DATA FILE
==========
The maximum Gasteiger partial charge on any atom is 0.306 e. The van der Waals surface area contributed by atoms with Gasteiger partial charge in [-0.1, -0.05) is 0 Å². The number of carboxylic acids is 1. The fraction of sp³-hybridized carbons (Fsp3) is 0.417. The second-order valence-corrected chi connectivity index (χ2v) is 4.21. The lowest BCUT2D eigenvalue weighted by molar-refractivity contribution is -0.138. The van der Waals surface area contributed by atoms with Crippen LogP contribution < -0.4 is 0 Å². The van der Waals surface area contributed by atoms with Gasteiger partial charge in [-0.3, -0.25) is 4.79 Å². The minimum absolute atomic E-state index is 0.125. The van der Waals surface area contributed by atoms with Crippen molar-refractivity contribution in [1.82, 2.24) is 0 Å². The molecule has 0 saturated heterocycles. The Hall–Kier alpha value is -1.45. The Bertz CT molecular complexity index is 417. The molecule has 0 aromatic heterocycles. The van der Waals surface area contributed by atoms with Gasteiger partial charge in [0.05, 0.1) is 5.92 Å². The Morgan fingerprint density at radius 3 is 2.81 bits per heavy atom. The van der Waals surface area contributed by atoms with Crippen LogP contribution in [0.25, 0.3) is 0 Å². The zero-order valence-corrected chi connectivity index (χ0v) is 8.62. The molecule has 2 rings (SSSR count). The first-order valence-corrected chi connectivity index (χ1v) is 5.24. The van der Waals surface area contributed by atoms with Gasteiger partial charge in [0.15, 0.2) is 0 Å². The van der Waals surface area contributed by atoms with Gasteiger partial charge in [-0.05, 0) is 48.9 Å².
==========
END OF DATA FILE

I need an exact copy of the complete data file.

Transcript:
The maximum Gasteiger partial charge on any atom is 0.306 e. The van der Waals surface area contributed by atoms with Gasteiger partial charge in [-0.1, -0.05) is 0 Å². The number of carboxylic acids is 1. The fraction of sp³-hybridized carbons (Fsp3) is 0.417. The second-order valence-corrected chi connectivity index (χ2v) is 4.21. The lowest BCUT2D eigenvalue weighted by molar-refractivity contribution is -0.138. The van der Waals surface area contributed by atoms with Crippen LogP contribution < -0.4 is 0 Å². The van der Waals surface area contributed by atoms with Gasteiger partial charge in [-0.3, -0.25) is 4.79 Å². The minimum absolute atomic E-state index is 0.125. The van der Waals surface area contributed by atoms with Crippen molar-refractivity contribution in [1.82, 2.24) is 0 Å². The molecule has 0 saturated heterocycles. The Hall–Kier alpha value is -1.45. The Bertz CT molecular complexity index is 417. The molecule has 0 aromatic heterocycles. The van der Waals surface area contributed by atoms with Gasteiger partial charge in [0.05, 0.1) is 5.92 Å². The Morgan fingerprint density at radius 3 is 2.81 bits per heavy atom. The van der Waals surface area contributed by atoms with Crippen LogP contribution in [0.25, 0.3) is 0 Å². The zero-order valence-corrected chi connectivity index (χ0v) is 8.62. The molecule has 2 rings (SSSR count). The first-order valence-corrected chi connectivity index (χ1v) is 5.24. The van der Waals surface area contributed by atoms with Gasteiger partial charge in [0.15, 0.2) is 0 Å². The van der Waals surface area contributed by atoms with Gasteiger partial charge in [-0.05, 0) is 48.9 Å².